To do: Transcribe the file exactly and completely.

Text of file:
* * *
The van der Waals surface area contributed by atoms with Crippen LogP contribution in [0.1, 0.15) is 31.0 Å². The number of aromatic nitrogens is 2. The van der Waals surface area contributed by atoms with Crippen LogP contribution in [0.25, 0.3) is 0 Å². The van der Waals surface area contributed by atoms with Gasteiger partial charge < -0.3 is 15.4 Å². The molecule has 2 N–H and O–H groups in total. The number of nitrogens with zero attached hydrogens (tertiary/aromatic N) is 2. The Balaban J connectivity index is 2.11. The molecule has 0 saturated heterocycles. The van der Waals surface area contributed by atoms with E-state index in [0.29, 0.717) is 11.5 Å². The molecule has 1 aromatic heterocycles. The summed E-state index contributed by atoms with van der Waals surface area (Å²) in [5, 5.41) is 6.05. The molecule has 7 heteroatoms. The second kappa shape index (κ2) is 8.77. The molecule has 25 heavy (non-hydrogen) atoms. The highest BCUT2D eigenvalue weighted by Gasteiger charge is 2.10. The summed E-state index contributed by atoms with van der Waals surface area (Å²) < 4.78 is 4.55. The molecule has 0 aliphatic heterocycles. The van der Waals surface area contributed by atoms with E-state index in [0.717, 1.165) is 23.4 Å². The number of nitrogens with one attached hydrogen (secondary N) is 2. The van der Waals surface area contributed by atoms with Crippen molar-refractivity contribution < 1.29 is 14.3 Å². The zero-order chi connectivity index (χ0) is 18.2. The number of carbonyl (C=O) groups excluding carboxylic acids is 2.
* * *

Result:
The van der Waals surface area contributed by atoms with Crippen LogP contribution in [0.1, 0.15) is 31.0 Å². The number of aromatic nitrogens is 2. The van der Waals surface area contributed by atoms with Crippen LogP contribution in [0.25, 0.3) is 0 Å². The van der Waals surface area contributed by atoms with Gasteiger partial charge < -0.3 is 15.4 Å². The molecule has 2 N–H and O–H groups in total. The number of nitrogens with zero attached hydrogens (tertiary/aromatic N) is 2. The Balaban J connectivity index is 2.11. The molecule has 0 saturated heterocycles. The van der Waals surface area contributed by atoms with E-state index in [0.29, 0.717) is 11.5 Å². The molecule has 1 aromatic heterocycles. The summed E-state index contributed by atoms with van der Waals surface area (Å²) in [5, 5.41) is 6.05. The molecule has 7 heteroatoms. The second kappa shape index (κ2) is 8.77. The molecule has 25 heavy (non-hydrogen) atoms. The highest BCUT2D eigenvalue weighted by Gasteiger charge is 2.10. The summed E-state index contributed by atoms with van der Waals surface area (Å²) < 4.78 is 4.55. The molecule has 0 aliphatic heterocycles. The van der Waals surface area contributed by atoms with E-state index in [0.717, 1.165) is 23.4 Å². The number of nitrogens with one attached hydrogen (secondary N) is 2. The van der Waals surface area contributed by atoms with Crippen molar-refractivity contribution < 1.29 is 14.3 Å². The zero-order chi connectivity index (χ0) is 18.2. The number of carbonyl (C=O) groups excluding carboxylic acids is 2.